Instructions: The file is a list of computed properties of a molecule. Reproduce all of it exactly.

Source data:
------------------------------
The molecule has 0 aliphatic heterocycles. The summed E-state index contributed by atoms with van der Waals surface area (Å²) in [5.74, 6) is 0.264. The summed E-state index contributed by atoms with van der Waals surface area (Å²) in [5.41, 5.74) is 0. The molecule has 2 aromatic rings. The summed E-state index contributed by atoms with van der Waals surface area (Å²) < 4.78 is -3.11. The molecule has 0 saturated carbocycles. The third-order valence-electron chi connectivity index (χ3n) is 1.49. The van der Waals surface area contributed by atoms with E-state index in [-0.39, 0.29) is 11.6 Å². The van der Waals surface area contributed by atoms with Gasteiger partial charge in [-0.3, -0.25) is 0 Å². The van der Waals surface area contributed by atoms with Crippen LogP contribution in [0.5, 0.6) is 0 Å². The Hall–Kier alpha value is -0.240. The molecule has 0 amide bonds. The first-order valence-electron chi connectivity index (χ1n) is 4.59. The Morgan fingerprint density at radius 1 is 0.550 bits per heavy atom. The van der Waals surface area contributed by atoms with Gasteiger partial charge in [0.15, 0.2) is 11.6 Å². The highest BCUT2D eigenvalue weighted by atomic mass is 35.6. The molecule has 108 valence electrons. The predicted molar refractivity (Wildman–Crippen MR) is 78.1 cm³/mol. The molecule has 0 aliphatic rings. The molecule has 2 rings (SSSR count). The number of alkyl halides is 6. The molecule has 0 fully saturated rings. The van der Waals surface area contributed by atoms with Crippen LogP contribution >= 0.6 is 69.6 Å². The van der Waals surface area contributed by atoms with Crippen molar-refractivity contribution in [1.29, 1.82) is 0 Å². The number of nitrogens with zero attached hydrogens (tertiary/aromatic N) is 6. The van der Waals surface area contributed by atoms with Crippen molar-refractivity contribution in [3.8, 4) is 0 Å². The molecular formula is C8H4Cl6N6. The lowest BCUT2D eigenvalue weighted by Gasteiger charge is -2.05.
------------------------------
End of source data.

The molecule has 0 aliphatic heterocycles. The summed E-state index contributed by atoms with van der Waals surface area (Å²) in [5.74, 6) is 0.264. The summed E-state index contributed by atoms with van der Waals surface area (Å²) in [5.41, 5.74) is 0. The molecule has 2 aromatic rings. The summed E-state index contributed by atoms with van der Waals surface area (Å²) < 4.78 is -3.11. The molecule has 0 saturated carbocycles. The third-order valence-electron chi connectivity index (χ3n) is 1.49. The van der Waals surface area contributed by atoms with E-state index in [-0.39, 0.29) is 11.6 Å². The van der Waals surface area contributed by atoms with Gasteiger partial charge in [-0.3, -0.25) is 0 Å². The van der Waals surface area contributed by atoms with Crippen LogP contribution in [0.5, 0.6) is 0 Å². The Hall–Kier alpha value is -0.240. The molecule has 0 amide bonds. The first-order valence-electron chi connectivity index (χ1n) is 4.59. The Morgan fingerprint density at radius 1 is 0.550 bits per heavy atom. The van der Waals surface area contributed by atoms with Gasteiger partial charge in [0.15, 0.2) is 11.6 Å². The highest BCUT2D eigenvalue weighted by atomic mass is 35.6. The molecule has 108 valence electrons. The predicted molar refractivity (Wildman–Crippen MR) is 78.1 cm³/mol. The molecule has 0 aliphatic rings. The molecule has 2 rings (SSSR count). The number of alkyl halides is 6. The molecule has 0 fully saturated rings. The van der Waals surface area contributed by atoms with Crippen LogP contribution >= 0.6 is 69.6 Å². The van der Waals surface area contributed by atoms with Crippen molar-refractivity contribution in [1.29, 1.82) is 0 Å². The number of nitrogens with zero attached hydrogens (tertiary/aromatic N) is 6. The van der Waals surface area contributed by atoms with Crippen molar-refractivity contribution in [3.8, 4) is 0 Å². The molecular formula is C8H4Cl6N6. The lowest BCUT2D eigenvalue weighted by Gasteiger charge is -2.05.